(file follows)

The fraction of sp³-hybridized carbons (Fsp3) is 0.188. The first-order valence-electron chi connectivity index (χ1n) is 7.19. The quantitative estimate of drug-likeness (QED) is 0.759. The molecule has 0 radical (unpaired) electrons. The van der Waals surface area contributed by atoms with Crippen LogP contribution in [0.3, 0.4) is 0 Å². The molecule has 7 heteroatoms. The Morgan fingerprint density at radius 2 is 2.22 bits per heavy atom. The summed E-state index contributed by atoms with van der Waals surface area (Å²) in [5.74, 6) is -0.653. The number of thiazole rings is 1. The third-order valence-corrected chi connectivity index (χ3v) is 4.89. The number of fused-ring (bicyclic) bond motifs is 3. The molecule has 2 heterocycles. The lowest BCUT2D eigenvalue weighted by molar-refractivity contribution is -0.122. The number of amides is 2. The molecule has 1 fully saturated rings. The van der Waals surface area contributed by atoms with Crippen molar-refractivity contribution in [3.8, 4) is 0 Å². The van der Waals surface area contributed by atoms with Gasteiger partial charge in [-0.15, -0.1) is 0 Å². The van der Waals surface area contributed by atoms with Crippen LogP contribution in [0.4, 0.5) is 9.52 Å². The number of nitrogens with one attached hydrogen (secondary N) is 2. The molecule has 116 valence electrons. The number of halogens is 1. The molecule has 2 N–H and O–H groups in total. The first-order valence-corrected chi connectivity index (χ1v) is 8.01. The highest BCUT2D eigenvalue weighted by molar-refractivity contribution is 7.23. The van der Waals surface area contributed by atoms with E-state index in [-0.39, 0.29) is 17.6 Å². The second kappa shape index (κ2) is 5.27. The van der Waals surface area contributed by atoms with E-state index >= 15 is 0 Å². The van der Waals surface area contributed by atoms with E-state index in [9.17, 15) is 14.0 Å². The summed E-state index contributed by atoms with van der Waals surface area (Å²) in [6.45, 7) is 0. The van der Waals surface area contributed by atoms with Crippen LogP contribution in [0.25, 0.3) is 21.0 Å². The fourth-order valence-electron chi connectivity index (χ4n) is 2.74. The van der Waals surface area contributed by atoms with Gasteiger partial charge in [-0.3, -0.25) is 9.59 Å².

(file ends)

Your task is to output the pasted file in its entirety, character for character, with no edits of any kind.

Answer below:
The fraction of sp³-hybridized carbons (Fsp3) is 0.188. The first-order valence-electron chi connectivity index (χ1n) is 7.19. The quantitative estimate of drug-likeness (QED) is 0.759. The molecule has 0 radical (unpaired) electrons. The van der Waals surface area contributed by atoms with Crippen LogP contribution in [0.3, 0.4) is 0 Å². The molecule has 7 heteroatoms. The Morgan fingerprint density at radius 2 is 2.22 bits per heavy atom. The summed E-state index contributed by atoms with van der Waals surface area (Å²) in [5.74, 6) is -0.653. The number of thiazole rings is 1. The third-order valence-corrected chi connectivity index (χ3v) is 4.89. The number of fused-ring (bicyclic) bond motifs is 3. The molecule has 2 heterocycles. The lowest BCUT2D eigenvalue weighted by molar-refractivity contribution is -0.122. The number of amides is 2. The molecule has 1 fully saturated rings. The van der Waals surface area contributed by atoms with Crippen molar-refractivity contribution in [3.8, 4) is 0 Å². The van der Waals surface area contributed by atoms with Gasteiger partial charge in [-0.15, -0.1) is 0 Å². The van der Waals surface area contributed by atoms with Crippen LogP contribution in [0.4, 0.5) is 9.52 Å². The number of nitrogens with one attached hydrogen (secondary N) is 2. The molecule has 116 valence electrons. The number of halogens is 1. The molecule has 2 N–H and O–H groups in total. The first-order valence-corrected chi connectivity index (χ1v) is 8.01. The highest BCUT2D eigenvalue weighted by molar-refractivity contribution is 7.23. The van der Waals surface area contributed by atoms with E-state index in [-0.39, 0.29) is 17.6 Å². The second kappa shape index (κ2) is 5.27. The van der Waals surface area contributed by atoms with E-state index >= 15 is 0 Å². The van der Waals surface area contributed by atoms with E-state index in [9.17, 15) is 14.0 Å². The summed E-state index contributed by atoms with van der Waals surface area (Å²) in [6.45, 7) is 0. The van der Waals surface area contributed by atoms with Crippen LogP contribution in [0.25, 0.3) is 21.0 Å². The fourth-order valence-electron chi connectivity index (χ4n) is 2.74. The van der Waals surface area contributed by atoms with Gasteiger partial charge in [-0.3, -0.25) is 9.59 Å².